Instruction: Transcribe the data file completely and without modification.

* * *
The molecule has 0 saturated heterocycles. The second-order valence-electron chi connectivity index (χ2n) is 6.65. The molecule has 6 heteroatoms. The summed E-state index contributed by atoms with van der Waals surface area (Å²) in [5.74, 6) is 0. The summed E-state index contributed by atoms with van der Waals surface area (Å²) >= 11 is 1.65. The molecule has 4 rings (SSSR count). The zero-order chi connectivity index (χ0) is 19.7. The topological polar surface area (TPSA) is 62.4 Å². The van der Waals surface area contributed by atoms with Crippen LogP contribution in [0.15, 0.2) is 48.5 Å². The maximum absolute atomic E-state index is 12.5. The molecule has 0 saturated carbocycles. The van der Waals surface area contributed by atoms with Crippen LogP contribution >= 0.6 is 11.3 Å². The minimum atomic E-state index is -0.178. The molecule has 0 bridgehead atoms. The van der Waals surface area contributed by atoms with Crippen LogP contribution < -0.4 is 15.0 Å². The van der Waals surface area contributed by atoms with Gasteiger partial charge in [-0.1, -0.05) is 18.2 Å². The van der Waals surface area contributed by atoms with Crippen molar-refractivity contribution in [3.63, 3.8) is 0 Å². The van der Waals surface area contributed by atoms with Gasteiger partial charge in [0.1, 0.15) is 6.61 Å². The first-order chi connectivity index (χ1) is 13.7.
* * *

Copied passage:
The molecule has 0 saturated heterocycles. The second-order valence-electron chi connectivity index (χ2n) is 6.65. The molecule has 6 heteroatoms. The summed E-state index contributed by atoms with van der Waals surface area (Å²) in [5.74, 6) is 0. The summed E-state index contributed by atoms with van der Waals surface area (Å²) >= 11 is 1.65. The molecule has 4 rings (SSSR count). The zero-order chi connectivity index (χ0) is 19.7. The topological polar surface area (TPSA) is 62.4 Å². The van der Waals surface area contributed by atoms with Crippen LogP contribution in [0.15, 0.2) is 48.5 Å². The maximum absolute atomic E-state index is 12.5. The molecule has 0 saturated carbocycles. The van der Waals surface area contributed by atoms with Crippen LogP contribution >= 0.6 is 11.3 Å². The minimum atomic E-state index is -0.178. The molecule has 0 bridgehead atoms. The van der Waals surface area contributed by atoms with Crippen LogP contribution < -0.4 is 15.0 Å². The van der Waals surface area contributed by atoms with Gasteiger partial charge in [-0.1, -0.05) is 18.2 Å². The van der Waals surface area contributed by atoms with Crippen molar-refractivity contribution in [3.63, 3.8) is 0 Å². The van der Waals surface area contributed by atoms with Gasteiger partial charge in [0.1, 0.15) is 6.61 Å². The first-order chi connectivity index (χ1) is 13.7.